We are to encourage in one another that living faith which Christ has made it possible for every believer to have. The work is to be carried forward as the Lord prepares the way. When He brings His people into strait places, then it is their privilege to assemble together for prayer, remembering that all things come of God. Those who have not yet shared in the trying experiences that attend the work in these last days will soon have to pass through scenes that will severely test their confidence in God. It is at the time His people see no way to advance, when the Red Sea is before them and the pursuing army behind, that God bids them: “Go forward.” Thus He is working to test their faith. When such experiences come to you, go forward, trusting in Christ. Walk step by step in the path He marks out. Trials will come, but go forward. This will give you an experience that will strengthen your faith in God and fit you for truest service. 9T 273.2Read in context »
In this life we can only begin to understand the wonderful theme of redemption. With our finite comprehension we may consider most earnestly the shame and the glory, the life and the death, the justice and the mercy, that meet in the cross; yet with the utmost stretch of our mental powers we fail to grasp its full significance. The length and the breadth, the depth and the height, of redeeming love are but dimly comprehended. The plan of redemption will not be fully understood, even when the ransomed see as they are seen and know as they are known; but through the eternal ages new truth will continually unfold to the wondering and delighted mind. Though the griefs and pains and temptations of earth are ended and the cause removed, the people of God will ever have a distinct, intelligent knowledge of what their salvation has cost. GC 651.1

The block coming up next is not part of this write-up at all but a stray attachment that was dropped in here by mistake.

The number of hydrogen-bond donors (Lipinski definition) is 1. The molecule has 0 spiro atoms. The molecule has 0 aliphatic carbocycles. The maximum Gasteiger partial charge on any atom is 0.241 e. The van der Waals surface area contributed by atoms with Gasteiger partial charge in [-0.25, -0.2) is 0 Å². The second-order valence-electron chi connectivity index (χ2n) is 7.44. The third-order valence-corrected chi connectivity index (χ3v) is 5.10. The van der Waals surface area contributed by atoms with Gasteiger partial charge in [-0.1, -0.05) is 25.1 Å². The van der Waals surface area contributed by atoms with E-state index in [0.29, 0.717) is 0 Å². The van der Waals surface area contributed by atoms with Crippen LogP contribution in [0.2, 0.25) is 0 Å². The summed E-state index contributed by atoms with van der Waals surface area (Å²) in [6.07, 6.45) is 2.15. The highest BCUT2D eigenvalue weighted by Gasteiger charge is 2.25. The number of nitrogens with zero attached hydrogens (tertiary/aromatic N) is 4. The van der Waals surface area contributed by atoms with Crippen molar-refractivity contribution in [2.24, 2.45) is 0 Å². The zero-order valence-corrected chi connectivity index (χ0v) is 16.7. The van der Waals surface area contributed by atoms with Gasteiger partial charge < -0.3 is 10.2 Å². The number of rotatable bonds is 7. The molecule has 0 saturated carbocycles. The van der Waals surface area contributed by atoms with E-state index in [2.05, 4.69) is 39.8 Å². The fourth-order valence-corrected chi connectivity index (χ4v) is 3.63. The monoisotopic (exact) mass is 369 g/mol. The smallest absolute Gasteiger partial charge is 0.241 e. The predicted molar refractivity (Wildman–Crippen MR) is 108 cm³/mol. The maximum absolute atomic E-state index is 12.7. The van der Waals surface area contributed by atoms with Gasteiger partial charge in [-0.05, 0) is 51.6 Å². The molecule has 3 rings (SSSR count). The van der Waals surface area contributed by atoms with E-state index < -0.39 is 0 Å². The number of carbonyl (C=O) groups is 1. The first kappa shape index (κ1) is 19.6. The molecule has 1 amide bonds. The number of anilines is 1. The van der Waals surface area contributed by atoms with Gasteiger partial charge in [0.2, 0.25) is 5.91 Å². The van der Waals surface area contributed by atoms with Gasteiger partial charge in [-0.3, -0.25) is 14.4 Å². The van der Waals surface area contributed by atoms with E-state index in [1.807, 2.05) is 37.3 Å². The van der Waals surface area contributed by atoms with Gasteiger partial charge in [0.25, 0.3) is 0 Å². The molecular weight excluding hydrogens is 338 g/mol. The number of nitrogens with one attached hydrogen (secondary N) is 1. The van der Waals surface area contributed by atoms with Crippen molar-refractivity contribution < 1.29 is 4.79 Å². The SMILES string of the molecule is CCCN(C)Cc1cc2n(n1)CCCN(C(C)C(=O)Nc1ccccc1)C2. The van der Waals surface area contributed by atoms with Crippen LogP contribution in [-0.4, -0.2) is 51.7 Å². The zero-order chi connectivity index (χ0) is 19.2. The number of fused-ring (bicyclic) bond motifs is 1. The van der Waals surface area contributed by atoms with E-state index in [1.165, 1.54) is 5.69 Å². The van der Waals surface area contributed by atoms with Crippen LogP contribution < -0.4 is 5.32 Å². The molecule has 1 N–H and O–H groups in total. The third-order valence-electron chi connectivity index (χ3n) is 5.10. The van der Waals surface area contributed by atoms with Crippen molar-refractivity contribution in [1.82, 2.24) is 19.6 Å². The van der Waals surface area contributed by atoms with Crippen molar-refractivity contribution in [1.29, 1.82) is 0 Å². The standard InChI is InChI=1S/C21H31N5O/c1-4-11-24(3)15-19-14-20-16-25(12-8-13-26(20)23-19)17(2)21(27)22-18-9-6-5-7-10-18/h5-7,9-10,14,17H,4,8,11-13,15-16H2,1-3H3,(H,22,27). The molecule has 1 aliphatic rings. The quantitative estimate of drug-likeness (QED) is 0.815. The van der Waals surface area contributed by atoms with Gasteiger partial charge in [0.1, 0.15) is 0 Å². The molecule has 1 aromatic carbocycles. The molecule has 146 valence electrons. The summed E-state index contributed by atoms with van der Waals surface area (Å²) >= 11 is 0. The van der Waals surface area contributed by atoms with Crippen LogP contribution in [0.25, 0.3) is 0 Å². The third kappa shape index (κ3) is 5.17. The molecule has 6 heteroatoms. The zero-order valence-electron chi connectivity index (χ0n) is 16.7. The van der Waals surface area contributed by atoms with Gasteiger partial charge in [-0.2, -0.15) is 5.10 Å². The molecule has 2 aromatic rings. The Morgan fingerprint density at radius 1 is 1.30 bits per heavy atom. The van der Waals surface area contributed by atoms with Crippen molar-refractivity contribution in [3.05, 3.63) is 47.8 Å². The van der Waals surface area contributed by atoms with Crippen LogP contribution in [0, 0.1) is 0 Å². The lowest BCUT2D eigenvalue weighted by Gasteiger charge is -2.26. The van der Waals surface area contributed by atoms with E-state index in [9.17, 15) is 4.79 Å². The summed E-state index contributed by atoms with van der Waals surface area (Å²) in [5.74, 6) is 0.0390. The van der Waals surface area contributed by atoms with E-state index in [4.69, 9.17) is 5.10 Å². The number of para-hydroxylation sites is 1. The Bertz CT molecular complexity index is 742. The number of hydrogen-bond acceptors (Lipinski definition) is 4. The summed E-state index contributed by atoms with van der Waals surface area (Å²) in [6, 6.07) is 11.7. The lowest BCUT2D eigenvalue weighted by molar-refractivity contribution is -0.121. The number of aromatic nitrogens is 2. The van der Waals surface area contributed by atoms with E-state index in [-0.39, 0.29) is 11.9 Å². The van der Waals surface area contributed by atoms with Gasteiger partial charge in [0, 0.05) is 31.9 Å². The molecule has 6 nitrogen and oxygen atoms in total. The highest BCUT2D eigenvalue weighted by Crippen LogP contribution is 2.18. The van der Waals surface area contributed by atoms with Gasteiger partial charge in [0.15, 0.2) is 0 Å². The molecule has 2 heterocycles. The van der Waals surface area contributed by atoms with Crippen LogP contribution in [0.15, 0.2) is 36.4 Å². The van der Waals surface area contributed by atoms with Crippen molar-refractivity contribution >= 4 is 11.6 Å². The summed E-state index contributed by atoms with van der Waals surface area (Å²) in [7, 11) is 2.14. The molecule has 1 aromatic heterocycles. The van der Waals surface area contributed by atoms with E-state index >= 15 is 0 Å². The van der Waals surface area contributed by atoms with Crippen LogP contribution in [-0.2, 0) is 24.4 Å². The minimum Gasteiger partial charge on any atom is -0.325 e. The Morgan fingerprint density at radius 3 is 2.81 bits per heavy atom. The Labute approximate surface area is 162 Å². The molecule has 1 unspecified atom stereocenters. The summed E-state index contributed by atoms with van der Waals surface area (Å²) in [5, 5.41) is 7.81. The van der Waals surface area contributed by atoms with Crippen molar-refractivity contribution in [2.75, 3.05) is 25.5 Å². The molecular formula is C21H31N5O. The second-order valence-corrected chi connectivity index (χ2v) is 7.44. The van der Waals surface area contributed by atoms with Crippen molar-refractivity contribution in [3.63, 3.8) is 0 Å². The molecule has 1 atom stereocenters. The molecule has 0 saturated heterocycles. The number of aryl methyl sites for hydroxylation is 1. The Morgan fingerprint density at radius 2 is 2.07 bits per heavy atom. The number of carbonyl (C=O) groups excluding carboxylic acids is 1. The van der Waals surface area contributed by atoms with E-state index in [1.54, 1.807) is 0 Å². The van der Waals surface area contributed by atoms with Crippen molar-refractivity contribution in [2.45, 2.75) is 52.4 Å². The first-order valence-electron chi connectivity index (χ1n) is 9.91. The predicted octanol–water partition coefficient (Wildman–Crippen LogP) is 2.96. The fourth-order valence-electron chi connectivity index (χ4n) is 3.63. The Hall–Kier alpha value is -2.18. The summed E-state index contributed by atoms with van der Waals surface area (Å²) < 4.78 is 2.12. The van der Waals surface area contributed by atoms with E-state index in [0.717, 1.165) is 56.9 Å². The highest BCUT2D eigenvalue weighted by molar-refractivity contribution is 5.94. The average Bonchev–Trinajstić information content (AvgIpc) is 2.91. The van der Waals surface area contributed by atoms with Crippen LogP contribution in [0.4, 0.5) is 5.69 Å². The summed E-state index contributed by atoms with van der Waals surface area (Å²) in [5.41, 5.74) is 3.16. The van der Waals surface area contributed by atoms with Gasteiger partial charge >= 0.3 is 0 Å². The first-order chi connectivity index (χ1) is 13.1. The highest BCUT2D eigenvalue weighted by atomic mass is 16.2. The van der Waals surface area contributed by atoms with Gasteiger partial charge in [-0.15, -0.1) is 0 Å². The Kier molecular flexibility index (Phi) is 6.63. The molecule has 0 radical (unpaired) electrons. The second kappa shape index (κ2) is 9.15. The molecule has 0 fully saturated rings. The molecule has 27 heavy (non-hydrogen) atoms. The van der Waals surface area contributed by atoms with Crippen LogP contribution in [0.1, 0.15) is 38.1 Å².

The cross of Christ will be the science and the song of the redeemed through all eternity. In Christ glorified they will behold Christ crucified. Never will it be forgotten that He whose power created and upheld the unnumbered worlds through the vast realms of space, the Beloved of God, the Majesty of heaven, He whom cherub and shining seraph delighted to adore—humbled Himself to uplift fallen man; that He bore the guilt and shame of sin, and the hiding of His Father's face, till the woes of a lost world broke His heart and crushed out His life on Calvary's cross. That the Maker of all worlds, the Arbiter of all destinies, should lay aside His glory and humiliate Himself from love to man will ever excite the wonder and adoration of the universe. As the nations of the saved look upon their Redeemer and behold the eternal glory of the Father shining in His countenance; as they behold His throne, which is from everlasting to everlasting, and know that His kingdom is to have no end, they break forth in rapturous song: “Worthy, worthy is the Lamb that was slain, and hath redeemed us to God by His own most precious blood!” GC 651.2
The mystery of the cross explains all other mysteries. In the light that streams from Calvary the attributes of God which had filled us with fear and awe appear beautiful and attractive. Mercy, tenderness, and parental love are seen to blend with holiness, justice, and power. While we behold the majesty of His throne, high and lifted up, we see His character in its gracious manifestations, and comprehend, as never before, the significance of that endearing title, “Our Father.” GC 652.1Read in context »